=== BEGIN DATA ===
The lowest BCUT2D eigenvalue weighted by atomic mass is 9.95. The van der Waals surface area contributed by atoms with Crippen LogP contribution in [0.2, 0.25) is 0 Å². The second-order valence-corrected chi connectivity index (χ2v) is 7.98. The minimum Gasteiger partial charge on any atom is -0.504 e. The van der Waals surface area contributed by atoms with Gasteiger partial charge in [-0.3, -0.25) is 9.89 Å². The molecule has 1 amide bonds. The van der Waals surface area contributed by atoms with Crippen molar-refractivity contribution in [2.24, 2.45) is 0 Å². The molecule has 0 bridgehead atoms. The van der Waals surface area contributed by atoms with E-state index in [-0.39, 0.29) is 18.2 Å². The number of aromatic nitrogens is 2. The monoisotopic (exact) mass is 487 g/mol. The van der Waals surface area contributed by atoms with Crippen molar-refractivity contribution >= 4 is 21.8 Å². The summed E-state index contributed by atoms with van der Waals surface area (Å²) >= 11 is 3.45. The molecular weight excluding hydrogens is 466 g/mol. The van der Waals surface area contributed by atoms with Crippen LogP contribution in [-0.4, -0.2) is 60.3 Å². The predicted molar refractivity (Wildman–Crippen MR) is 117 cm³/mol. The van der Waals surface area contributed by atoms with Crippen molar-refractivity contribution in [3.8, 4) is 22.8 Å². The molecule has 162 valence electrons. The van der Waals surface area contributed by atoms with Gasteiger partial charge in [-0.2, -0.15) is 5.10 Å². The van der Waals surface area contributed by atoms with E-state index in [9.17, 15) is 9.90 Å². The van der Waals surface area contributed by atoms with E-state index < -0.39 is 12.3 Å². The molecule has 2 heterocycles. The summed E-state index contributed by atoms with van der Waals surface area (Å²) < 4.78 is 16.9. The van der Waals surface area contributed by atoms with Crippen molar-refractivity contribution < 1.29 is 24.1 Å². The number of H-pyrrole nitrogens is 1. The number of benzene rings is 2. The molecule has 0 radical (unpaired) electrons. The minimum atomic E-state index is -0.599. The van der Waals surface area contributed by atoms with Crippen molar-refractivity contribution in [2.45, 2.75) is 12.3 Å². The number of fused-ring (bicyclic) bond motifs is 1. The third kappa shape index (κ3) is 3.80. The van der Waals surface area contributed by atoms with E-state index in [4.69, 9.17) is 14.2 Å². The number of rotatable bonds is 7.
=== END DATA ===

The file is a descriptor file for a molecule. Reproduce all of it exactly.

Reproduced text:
The lowest BCUT2D eigenvalue weighted by atomic mass is 9.95. The van der Waals surface area contributed by atoms with Crippen LogP contribution in [0.2, 0.25) is 0 Å². The second-order valence-corrected chi connectivity index (χ2v) is 7.98. The minimum Gasteiger partial charge on any atom is -0.504 e. The van der Waals surface area contributed by atoms with Gasteiger partial charge in [-0.3, -0.25) is 9.89 Å². The molecule has 1 amide bonds. The van der Waals surface area contributed by atoms with Crippen molar-refractivity contribution in [2.24, 2.45) is 0 Å². The molecule has 0 bridgehead atoms. The van der Waals surface area contributed by atoms with E-state index in [-0.39, 0.29) is 18.2 Å². The number of aromatic nitrogens is 2. The monoisotopic (exact) mass is 487 g/mol. The van der Waals surface area contributed by atoms with Crippen molar-refractivity contribution >= 4 is 21.8 Å². The summed E-state index contributed by atoms with van der Waals surface area (Å²) >= 11 is 3.45. The molecular weight excluding hydrogens is 466 g/mol. The van der Waals surface area contributed by atoms with Crippen LogP contribution in [-0.4, -0.2) is 60.3 Å². The predicted molar refractivity (Wildman–Crippen MR) is 117 cm³/mol. The van der Waals surface area contributed by atoms with Crippen molar-refractivity contribution in [3.8, 4) is 22.8 Å². The molecule has 162 valence electrons. The van der Waals surface area contributed by atoms with Gasteiger partial charge in [-0.2, -0.15) is 5.10 Å². The van der Waals surface area contributed by atoms with E-state index in [9.17, 15) is 9.90 Å². The van der Waals surface area contributed by atoms with E-state index < -0.39 is 12.3 Å². The molecule has 2 heterocycles. The summed E-state index contributed by atoms with van der Waals surface area (Å²) < 4.78 is 16.9. The van der Waals surface area contributed by atoms with Crippen molar-refractivity contribution < 1.29 is 24.1 Å². The number of H-pyrrole nitrogens is 1. The number of benzene rings is 2. The molecule has 0 radical (unpaired) electrons. The minimum atomic E-state index is -0.599. The van der Waals surface area contributed by atoms with Crippen molar-refractivity contribution in [2.45, 2.75) is 12.3 Å². The number of fused-ring (bicyclic) bond motifs is 1. The third kappa shape index (κ3) is 3.80. The van der Waals surface area contributed by atoms with E-state index in [4.69, 9.17) is 14.2 Å². The number of rotatable bonds is 7.